BMI View: The proposed cutting of subsidies for large-scale commercial solar power plants aligns with our core views on the UK solar market and as such, does not come as a surprise. We have long questioned the sustainability of growth in the UK solar industry, as the viability of large projects is questionable. While we believe that community-based solar systems and rooftop installations offer much greater growth potential, reducing support for large-scale projects is likely to threaten the UK's ability to reach its ambitious solar power targets by 2020.
The UK government announced proposals in May 2014 to cut the subsidies offered to solar developers that are building projects with a capacity of 5 megawatts (MW) or above. The proposals, which are expected to take effect from April 2015, mean developers would not receive financial incentives under the renewables obligation scheme. Instead, solar projects exceeding 5MW would have to qualify for support under the new contracts for difference scheme (CfD), but would then have to compete directly with other renewable energy technologies, such as wind power and biomass.
The move has been criticised by industry players and environmental groups, citing that this will effectively curb investment in the UK's solar industry - an industry that has already faced volatility due to an uncertain policy environment. Even so, solar power has up to now registered significant growth, with solar capacity increasing by an estimated annual average of 58% between 2011 and 2013. We expect solar capacity to reach just over 4GW by end-2014, accounting for roughly 15% of the UK's total non-hydro renewables capacity.
|UK Renewables Capacity Mix|
|UK Non-Hydro Renewables Capacity By Type (MW), 2013-2023|
The UK government's decision to cut subsidies for large-scale commercial solar power plants aligns with our key views of the UK solar market. In our previous analysis of the market we stated that 'we question the longer-term growth prospects for the UK solar industry and believe that solar power has a fairly limited role to play in the UK's future energy mix (particularly the commercial solar segment), despite signs of robust growth at present' ( see 'Limits to Solar Expansion' November 25 2013).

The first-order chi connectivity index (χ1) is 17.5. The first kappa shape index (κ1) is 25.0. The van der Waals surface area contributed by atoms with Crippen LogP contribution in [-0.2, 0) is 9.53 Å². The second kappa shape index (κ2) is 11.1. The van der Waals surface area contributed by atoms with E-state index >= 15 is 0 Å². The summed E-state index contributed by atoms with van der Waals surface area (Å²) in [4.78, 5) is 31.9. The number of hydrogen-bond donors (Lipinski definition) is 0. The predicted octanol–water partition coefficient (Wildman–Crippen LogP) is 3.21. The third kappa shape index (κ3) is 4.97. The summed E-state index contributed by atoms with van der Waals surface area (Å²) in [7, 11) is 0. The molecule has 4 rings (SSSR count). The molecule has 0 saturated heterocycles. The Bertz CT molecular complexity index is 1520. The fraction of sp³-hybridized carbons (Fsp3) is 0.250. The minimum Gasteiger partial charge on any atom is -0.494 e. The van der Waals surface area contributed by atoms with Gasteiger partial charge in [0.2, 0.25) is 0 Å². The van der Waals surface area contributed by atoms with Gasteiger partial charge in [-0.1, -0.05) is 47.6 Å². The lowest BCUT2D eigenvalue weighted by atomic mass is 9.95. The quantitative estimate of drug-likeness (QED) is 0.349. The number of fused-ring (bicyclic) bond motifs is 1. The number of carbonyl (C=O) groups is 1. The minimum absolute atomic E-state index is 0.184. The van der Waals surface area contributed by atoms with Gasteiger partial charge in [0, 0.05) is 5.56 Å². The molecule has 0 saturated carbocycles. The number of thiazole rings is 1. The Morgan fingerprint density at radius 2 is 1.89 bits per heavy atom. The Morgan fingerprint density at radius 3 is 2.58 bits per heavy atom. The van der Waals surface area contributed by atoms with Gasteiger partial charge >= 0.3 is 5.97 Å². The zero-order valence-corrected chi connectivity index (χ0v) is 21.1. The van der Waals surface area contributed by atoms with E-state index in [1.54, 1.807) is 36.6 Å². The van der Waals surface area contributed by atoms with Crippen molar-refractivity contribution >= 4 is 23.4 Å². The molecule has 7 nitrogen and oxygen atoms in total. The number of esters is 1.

Three key factors underpinned this viewpoint; historically low capacity factors and intermittency issues, transmission and distribution (T&D) bottlenecks and the need for continued financial support in order to make the technology cost-competitive. These issues are still relevant and reinforce our view that large-scale solar technology is not that viable in the UK - a stance adopted by the UK government. Furthermore, public opposition towards large solar projects remains high and presents a significant barrier to development.
We also noted in our analysis that domestic solar systems offered more potential for growth because they 'are a more reliable and feasible use of the technology, and can be better incorporated into the electricity mix, whilst also helping to reduce power prices over the longer-term for consumers'. Similarly, it seems that this view is also playing out. The government, whilst reducing subsidies for projects over 5MW, will reportedly expand support for community-based solar systems and rooftop installations. In fact, the notion of decentralised power generation is gaining traction in the UK and the wider European market and we believe that this could present an attractive avenue for growth for renewable energy developers ( see 'A New Dawn For Solar: Emerging Opportunities For Investors', May 9 2014; 'Distributed Energy Solutions: Gaining Traction In Mature Markets', May 13 2014).
Although we are not surprised by the announcement, it is likely that this development will threaten the UK's ability to reach its ambitious solar power targets. The Department of Energy and Climate Change (DECC) is aiming to install 10GW to 12GW of capacity by 2020, but with a focus on small-scale community and rooftop initiatives it will be a challenge to meet this target.